It kind of makes me realize how much media can change someone, and it kinda of makes me imagine either or not I'd be a different person if some things about my past were altered to cater to a very different culture.


I dunno, do I sound crazy?
12 days ago, 9:49 PM #16
What a sucker
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Nah, that sounds rational.
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12 days ago, 9:56 PM #17
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Depends on how important it is to you as a creator and an audience member.

For me, as an audience member, I don't particularly care. I don't watch, view or read media for characters that are like me or represent me. If I wanted that, I'd just look into a mirror all day; I want to see media with characters that are completely different from me. It also really depends on the type of media it is, the genre, the context, and what I intend to get out of it as a viewer (entertainment, insight, new ideas, new experiences, etc.).

I've seen a handful of media that represents my specific race and ethnic background, written BY said race/ethnic background and have never really been too pleased with it. It just never really appeals to me and I don't entirely feel that it's good representation of me, or for me. But I also say this knowing that specific media isn't necessarily made for me or meant to appeal to my specific experiences as someone in that racial group.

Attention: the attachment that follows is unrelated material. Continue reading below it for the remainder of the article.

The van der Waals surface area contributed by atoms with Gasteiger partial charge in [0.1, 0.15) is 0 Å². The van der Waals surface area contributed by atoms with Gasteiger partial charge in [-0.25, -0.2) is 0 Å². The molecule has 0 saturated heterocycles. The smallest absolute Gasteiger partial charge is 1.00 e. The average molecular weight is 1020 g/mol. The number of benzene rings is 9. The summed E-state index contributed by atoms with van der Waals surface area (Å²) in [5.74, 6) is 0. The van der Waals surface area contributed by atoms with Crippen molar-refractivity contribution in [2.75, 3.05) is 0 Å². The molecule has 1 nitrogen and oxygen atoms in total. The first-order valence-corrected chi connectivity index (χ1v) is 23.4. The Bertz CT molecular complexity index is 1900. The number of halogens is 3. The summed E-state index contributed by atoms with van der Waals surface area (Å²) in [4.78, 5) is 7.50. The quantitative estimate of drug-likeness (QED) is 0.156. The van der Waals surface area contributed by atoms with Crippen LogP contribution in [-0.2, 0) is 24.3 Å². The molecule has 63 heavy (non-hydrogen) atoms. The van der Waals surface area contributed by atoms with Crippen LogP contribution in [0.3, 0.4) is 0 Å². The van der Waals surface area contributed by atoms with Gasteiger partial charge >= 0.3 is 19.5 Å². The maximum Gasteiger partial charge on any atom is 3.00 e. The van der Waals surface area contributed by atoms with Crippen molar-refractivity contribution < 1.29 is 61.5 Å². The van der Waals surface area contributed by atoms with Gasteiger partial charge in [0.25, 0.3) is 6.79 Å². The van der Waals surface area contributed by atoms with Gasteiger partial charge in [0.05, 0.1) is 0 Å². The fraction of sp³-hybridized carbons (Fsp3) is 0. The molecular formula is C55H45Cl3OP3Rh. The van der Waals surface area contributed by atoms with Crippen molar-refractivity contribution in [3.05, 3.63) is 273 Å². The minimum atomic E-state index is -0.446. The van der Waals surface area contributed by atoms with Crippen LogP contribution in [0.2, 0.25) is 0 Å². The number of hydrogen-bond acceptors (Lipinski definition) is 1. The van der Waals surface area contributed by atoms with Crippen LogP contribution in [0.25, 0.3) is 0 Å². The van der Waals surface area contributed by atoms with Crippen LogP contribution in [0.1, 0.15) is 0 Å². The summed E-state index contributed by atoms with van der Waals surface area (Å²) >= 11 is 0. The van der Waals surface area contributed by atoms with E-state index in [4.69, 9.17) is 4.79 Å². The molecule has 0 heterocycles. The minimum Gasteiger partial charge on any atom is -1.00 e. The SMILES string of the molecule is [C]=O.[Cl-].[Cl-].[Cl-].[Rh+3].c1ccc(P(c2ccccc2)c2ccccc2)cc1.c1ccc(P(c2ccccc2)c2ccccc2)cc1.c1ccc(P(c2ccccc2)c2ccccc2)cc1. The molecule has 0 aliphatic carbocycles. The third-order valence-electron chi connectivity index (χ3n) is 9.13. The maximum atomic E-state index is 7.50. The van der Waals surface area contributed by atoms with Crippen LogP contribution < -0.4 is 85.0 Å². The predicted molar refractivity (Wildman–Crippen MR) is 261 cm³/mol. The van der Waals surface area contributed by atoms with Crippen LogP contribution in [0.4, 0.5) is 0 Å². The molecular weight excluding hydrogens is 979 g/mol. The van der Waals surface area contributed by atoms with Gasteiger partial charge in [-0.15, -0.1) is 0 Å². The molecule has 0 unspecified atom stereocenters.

That being said, I don't think that creators should be held back to portray characters however they wish. If that includes a realistic or unrealistic portrayal, that's no skin off my teeth and I don't really have much room to complain considering it's not my creative project. In the end, it's fiction. Constructive critique, however, is valid but I think people get too preoccupied over fictional characters when they could focus that energy elsewhere.

It's considerably easier to complain about something than to create an entire project, story or comic from the ground up and I think it's very lazy for people to complain about not being represented or being misrepresented in the latest, most popular series or story compared to doing your own project and focusing that there. In the end, that's someone elses' creative project, and the only thing keeping you from making the story you want to tell, with the representation that you want, is yourself. As a consumer, however, that's a bit different and I encourage you to weigh your options.